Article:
The conclusions in your battery review in the December issue were right on: Alkalines in the headset and ANRs and Ni-MH in the constant-use GPS.
Ive had a problem with Duracells over the past many years, where I can count on one battery in 10 leaking. On the NiMHs, some are now purporting to deliver 2000 ma/hour or more, up from 1500, which will skew your curve even more in favor of these. But, as noted, self-discharge is phenomenal.
Ive been using the Rayovac rechargeable alkalines since they first came out. My experience says youll be doing well if you get 20 cycles out of them, compared to your guess of 50, and those last few cycles will be short-lived. The trick is to recharge them when theyre down only 90 percent or so, essentially keeping them constantly topped off. This is a pain and quite a management chore.
Since they dont respond well after being discharged, they arent suitable for high-current, constant-duration applications. Theyre more suitable for flashlights or TV remotes that sip power slowly and intermittently. Even then, you have to set your PDA to remind you to charge them every few months. (And they dont work well in PDAs, either.)
Considering theres only one source, if they quit making them, youre stuck with a useless recharger. Sounded like a good idea at the time, but Id stay away.
Your magazine is one of the few I read as soon as it arrives and I read it from cover to cover before I put it down. I usually agree with everything you write, but I must disagree with your article on electronic upgrades. It seems to be written by someone who trades his car (or airplane) in every year and takes a beating on the depreciation.
Consider my situation. I own a 1961 Comanche 250, for which I paid $17,000 in 1978. Since then, I have put every speed mod/upgrade known to man and two years ago, I overhauled the engine. I have a LoPresti cowling, propeller and speed spats. I also installed (Im an A&P) a Knots2U Arapaho windscreen, dorsal fin and speed cowl. I recently had a Garmin GNS530, Shadin Mini-Flow and Garmin 340 audio panel installed.
The Century IIB is about seven years old. My paint is 10 years old but since I hangar the airplane, the paint still draws comments. I had a new headliner put in after I installed shoulder harnesses in both front seats. Most of the work was done over the years at annual except for the GPS, fuel flow and audio panel, which, if I understand Larry Anglisanos article, I was foolish to do.
My way of looking at it-I could be wrong-is that I now have an airplane that will cruise at 170 knots. I also have almost 1100 pounds of useful load and carry 90 gallons of gas. My airplane has the city-to-city record from Fort Worth, Texas to San Diego in 6 hours and 46 minutes.
Including the purchase price, I have spent about $75,000. What would it cost me to replace my airplane with a new one? $300,000? $400,000? Even if you include my labor, I might have $100,000 in my airplane. I think you have to look at what it would cost you to replace whatever you have in order to see if your expenditures will be justified. Upkeep on an older airframe? Check out the ADs on the new ones; they have problems too. Bernoulli doesnt make airplanes fly, money does!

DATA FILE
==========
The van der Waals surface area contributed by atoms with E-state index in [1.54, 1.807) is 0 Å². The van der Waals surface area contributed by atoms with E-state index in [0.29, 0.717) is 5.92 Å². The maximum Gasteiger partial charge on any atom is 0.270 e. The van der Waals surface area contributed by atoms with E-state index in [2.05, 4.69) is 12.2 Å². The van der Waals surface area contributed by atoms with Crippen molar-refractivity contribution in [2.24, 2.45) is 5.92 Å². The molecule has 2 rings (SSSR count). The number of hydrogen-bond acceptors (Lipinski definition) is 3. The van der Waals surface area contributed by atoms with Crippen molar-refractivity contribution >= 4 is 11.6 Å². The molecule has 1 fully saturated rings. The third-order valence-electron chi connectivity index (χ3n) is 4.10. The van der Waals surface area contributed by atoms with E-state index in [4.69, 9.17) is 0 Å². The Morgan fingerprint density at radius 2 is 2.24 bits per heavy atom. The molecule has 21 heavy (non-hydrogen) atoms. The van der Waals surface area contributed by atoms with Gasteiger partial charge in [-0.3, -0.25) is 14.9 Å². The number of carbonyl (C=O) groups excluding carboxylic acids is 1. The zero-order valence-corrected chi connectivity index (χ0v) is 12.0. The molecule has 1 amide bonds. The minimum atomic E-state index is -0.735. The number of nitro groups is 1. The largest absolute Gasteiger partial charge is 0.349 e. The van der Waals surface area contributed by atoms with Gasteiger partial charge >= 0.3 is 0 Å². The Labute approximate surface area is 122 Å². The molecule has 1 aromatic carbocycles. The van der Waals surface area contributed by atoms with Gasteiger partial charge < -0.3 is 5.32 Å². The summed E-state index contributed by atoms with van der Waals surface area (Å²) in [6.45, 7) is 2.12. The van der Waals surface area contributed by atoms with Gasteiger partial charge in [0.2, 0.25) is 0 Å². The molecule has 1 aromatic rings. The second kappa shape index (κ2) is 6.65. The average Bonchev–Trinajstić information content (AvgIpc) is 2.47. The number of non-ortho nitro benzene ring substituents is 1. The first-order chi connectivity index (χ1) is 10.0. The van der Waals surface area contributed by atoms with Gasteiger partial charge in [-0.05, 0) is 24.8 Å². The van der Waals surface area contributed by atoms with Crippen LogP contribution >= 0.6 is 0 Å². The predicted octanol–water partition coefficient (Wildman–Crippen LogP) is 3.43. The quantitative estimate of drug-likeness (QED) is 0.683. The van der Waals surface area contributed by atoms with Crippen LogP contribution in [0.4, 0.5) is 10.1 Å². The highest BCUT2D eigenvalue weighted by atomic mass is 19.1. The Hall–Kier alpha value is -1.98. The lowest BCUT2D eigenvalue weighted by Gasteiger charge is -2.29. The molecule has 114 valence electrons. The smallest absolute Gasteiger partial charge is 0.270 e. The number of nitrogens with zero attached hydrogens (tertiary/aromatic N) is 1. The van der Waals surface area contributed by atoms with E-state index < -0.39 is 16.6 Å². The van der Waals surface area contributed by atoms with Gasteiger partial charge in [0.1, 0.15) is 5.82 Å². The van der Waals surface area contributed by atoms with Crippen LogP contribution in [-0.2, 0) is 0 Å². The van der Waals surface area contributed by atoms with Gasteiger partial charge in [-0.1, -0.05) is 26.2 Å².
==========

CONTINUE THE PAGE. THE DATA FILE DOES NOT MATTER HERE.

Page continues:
On the other hand, the Bluebook value of a 1961 Comanche 250 is $58,000, which is the proverbial other side of the coin. Our only point is this: before considering high-dollar upgrades, we think owners should put a sharp pencil on buying a newer airframe or one that already has some of the desired avionics. If the decision is still to upgrade an older airframe, go to it. We dont think its wrong, as long as you plan to keep the airplane, which you obviously do.
A phrase in your LSA editorial in the December issue hit a chord with me: Older pilots who are sweating out their biennial visits to an AME.
I had a friend in the older pilots category who felt that biennial was enough visits to a doc and when the biennial visit came up his PSA had gone from normal to inoperable. These older pilots had better be getting their prostate checked more often than biennially. Prostate cancer is not a joke, nor is it something you check every two years. The penalty is far worse than losing your license.
Good point. And heres another one: your regular Doc and your AME shouldnt be the same guy-or woman, as the case may be. You can then do checkups without sweating it out.
Real World Routing
Your reviews have been helpful, however changes are coming so rapidly I recommend further evaluation of computer flight planners.
I am based at Saratoga, New York and make many IFR flights through the New York, Philadelphia and Washington areas and into the Boston Class B airspace.
The automated flight planners I have looked at are very good at providing efficient-direct-routes through these areas. While these routes are nice to look at, there is little chance of ATC approval.
Thus the question: Are there any planners that factor into the routes and altitudes that ATC will actually authorize? Storing routes in the DUAT system is the best alternative I have found so far but that does not allow me to take advantage of the more sophisticated elements of some of the flight planners.
As far as we know, none of the commercial planning programs have a detailed, up-to-date database that includes the FAAs preferential routing choices. The best source for this information is found in the FAAs Airport/Facility Directory, but even it offers only a partial listing.
A clarification for our January article on WAAS approaches: although there are only a handful of LPV WAAS approaches-47 as of December, 2004-728 LNAV/VNAV procedures have been published to airports all over the U.S.In our Used Aircraft Guide, the total number of Piper Navajos built was 3880, not just over 1500, as we reported . Of these, 1775 were 310/325s, 1846 were Chieftain/T1020s and 259 were 31-P pressurized Navajos.